Zinke decides not to reduce royalty rates for future offshore leasing

The US Department of the Interior will not lower royalty rates for future offshore oil and gas sales at this time due to the success of President Donald Trump’s energy strategy, Interior Sec. Ryan Zinke said.

The US Department of the Interior will not lower royalty rates for future offshore oil and gas sales at this time due to the success of President Donald Trump’s energy strategy, Interior Sec. Ryan Zinke said.

His Apr. 17 announcement came more than 6 weeks after the Royalty Policy Committee (RPC), which he reconstituted in 2017, made its initial recommendations on Feb. 28 that included one to set a 12.5% royalty rate on federal OCS lease sales at all water depths through 2024.

Since that time, an improving economy, federal tax reforms, higher energy prices, and greater regulatory certainty have led to positive market conditions, prompting Zinke’s determination to keep the royalty rate in 200 m or deeper of water at 18.75%, he said.

“The pilot light of American energy has been relit by President Trump, and the president’s energy dominance strategy is paying off,” Zinke said. “Right now, we can maintain higher royalties from our offshore waters without compromising the record production and record exports our nation is experiencing.”

But a National Ocean Industries Association official warned that results of recent sales on Mexico’s side of the Gulf of Mexico indicated that the US cannot continue offering the same acreage on the same terms on its side and expect offshore producers to find it appealing enough to be the automatic revenue generator it always has been.

“NOIA continues to believe that adjusting royalty rates, including for the deepwater Gulf of Mexico, can encourage new investment in the exploration and development of offshore oil and gas resources,” said Nicolette Nye, the association’s vice-president of communications and industry affairs.

In addition to its recommendation for lower royalty rates, the RPC recommended that the department update its studies on international onshore and offshore data that guide its decision-making, as well as study the comparable offshore producing nations of Guyana and Mexico, their royalty rates, total revenue, lease block sizes, and recent sales in particular.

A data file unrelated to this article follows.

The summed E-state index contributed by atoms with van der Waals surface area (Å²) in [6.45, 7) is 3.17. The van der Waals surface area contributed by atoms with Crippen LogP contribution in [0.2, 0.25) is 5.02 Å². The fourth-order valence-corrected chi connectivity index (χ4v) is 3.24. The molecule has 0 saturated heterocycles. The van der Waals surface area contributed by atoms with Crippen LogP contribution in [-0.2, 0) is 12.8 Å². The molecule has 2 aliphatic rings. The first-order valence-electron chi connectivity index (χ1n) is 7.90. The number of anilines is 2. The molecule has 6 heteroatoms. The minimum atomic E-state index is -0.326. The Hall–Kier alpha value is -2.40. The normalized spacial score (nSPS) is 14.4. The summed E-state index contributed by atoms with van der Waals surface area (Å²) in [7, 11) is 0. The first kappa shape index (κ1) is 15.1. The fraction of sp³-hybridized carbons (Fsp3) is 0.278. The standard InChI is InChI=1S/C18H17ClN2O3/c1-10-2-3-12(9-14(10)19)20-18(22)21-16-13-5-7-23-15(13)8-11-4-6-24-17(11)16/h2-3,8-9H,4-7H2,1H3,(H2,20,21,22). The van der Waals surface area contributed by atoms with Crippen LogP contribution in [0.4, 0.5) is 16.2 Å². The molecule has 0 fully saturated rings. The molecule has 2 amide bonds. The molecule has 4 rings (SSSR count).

Reflects improving conditions

“Today’s decision reflects the oil and gas industry’s improving market conditions for safe and responsible development of our abundant energy resources,” said RPC Chair Vincent DeVito, who also is counselor to the secretary for energy policy. “The committee will continue to study ways to improve our programs, including recommendations to improve market conditions for other forms of energy like coal and offshore wind.”

Interior announced current fiscal terms for future offshore lease sales last fall, considering market conditions and the need to ensure taxpayers receive fair market value for use of the OCS, officials said. These terms include a 12.5% royalty rate for leases in less than 200 m of water, and an 18.75% royalty rate for all other leases issued, beginning with the August 2017 lease sale.

Analogous to the Federal Reserve System—when the market or other conditions dictate, the department has statutory authority to adjust royalty rates for upcoming sales in accordance with federal law, it noted.

Nye said NOIA appreciated Zinke’s announcement that he will continue to review and study the RPC’s recent recommendations. “Frankly, the study cited in those recommendations was based on data that is several years old, and some factors may have changed, such as increased competition from other offshore basins, including Canada, Mexico, and Brazil,” she said.

“NOIA has little doubt that increased study will show that continued competition and a challenging economic environment may further reinforce the notion that the US needs to revisit the royalty issue in the months and years to come,” Nye said.

Contact Nick Snow at nicks@pennwell.com.

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